The shooting victim believed someone at SNUG was responsible for the gunplay and had allegedly made threats that caused employees to believe that violence might erupt, according to a recorded meeting with managers of the SNUG program obtained by DNAinfo New York.

    The victim had been removed from his job prior to the shooting.

    The NYPD did not respond to a request for comment on the shooting.

    When Vaughn went to Mission Society management with a report she made on the shooting, she claims it was swept under the rug.

    "They told me to delete the report, that it never happened," said Vaughn, who fears for her safety.

    When she complained to the mayor's office shortly after the shooting about what was happening at the Mission Society, Vaughn says she was fired. Several other Harlem SNUG workers have left the area out of fear for their safety, sources said.

    The de Blasio administration acknowledged problems with hiring practices for the program.

    “The City takes these allegations seriously and we have been meeting with Mission Society leadership to ensure appropriate hiring practices are in place and that the program is currently staffed to effectively and safely carry out its mission," said Sarah Solon, a spokeswoman for the Mayor’s Office of Criminal Justice.

    On the recording, two SNUG supervisors acknowledged that the former employee had been shot and that they had received notification from Harlem Hospital.

    "He's bringing outside in. That's the danger," one supervisor can be heard saying.

    The supervisors also listened as SNUG employees described how they felt their lives were in jeopardy because of the shooting, which they say they don't know the motivation for.

    "It's only a matter of time before something...really, really bad happens to someone on the team," said an individual who worked as a SNUG violence interrupter, according to the recording.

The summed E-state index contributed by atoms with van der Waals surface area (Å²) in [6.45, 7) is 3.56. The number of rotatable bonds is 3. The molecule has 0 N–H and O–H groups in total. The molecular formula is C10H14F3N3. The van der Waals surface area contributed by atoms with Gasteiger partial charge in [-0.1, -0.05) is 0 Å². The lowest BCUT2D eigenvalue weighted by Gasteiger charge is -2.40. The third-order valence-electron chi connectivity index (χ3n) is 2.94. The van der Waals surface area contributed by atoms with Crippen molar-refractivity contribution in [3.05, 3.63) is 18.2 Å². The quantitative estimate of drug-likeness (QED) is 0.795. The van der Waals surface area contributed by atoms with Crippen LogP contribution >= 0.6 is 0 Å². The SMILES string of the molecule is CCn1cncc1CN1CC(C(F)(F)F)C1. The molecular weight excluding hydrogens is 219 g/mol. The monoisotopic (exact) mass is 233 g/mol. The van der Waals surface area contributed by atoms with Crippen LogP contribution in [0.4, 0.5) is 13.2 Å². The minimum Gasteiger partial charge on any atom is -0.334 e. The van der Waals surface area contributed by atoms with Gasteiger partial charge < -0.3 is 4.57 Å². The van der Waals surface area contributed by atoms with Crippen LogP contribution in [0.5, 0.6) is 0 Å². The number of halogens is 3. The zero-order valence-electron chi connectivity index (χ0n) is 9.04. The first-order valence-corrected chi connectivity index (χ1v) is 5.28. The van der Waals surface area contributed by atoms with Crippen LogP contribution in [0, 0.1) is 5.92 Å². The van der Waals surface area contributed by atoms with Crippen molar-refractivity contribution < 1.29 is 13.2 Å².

"I'm feeling like I might have to go back to my old ways," the recording captured the violence interrupter, who is also a former gang member, saying.

    The same SNUG member described how female employees of the program such as Vaughn felt afraid for their lives.

    "Fear is not necessarily a bad thing," a supervisor says on the recording. "We hired them for their ability to go through s--t like this."

    The SNUG worker promptly corrects the supervisor.

    "No, we hired them because they were supposed to be able to have credibility and be able to do mediations," said the worker. "We didn't hire them to get ready for war."

    DNAinfo is withholding the names of the SNUG employees due to safety concerns. Vaughn said she was afraid, but felt she had to speak out publicly.

    "The Mission Society is acting like the criminals," Vaughn said.

    Under current protocols, ex-gang members being considered for jobs are interviewed by a panel that may include Health Department officials, local police, social service providers and community leaders.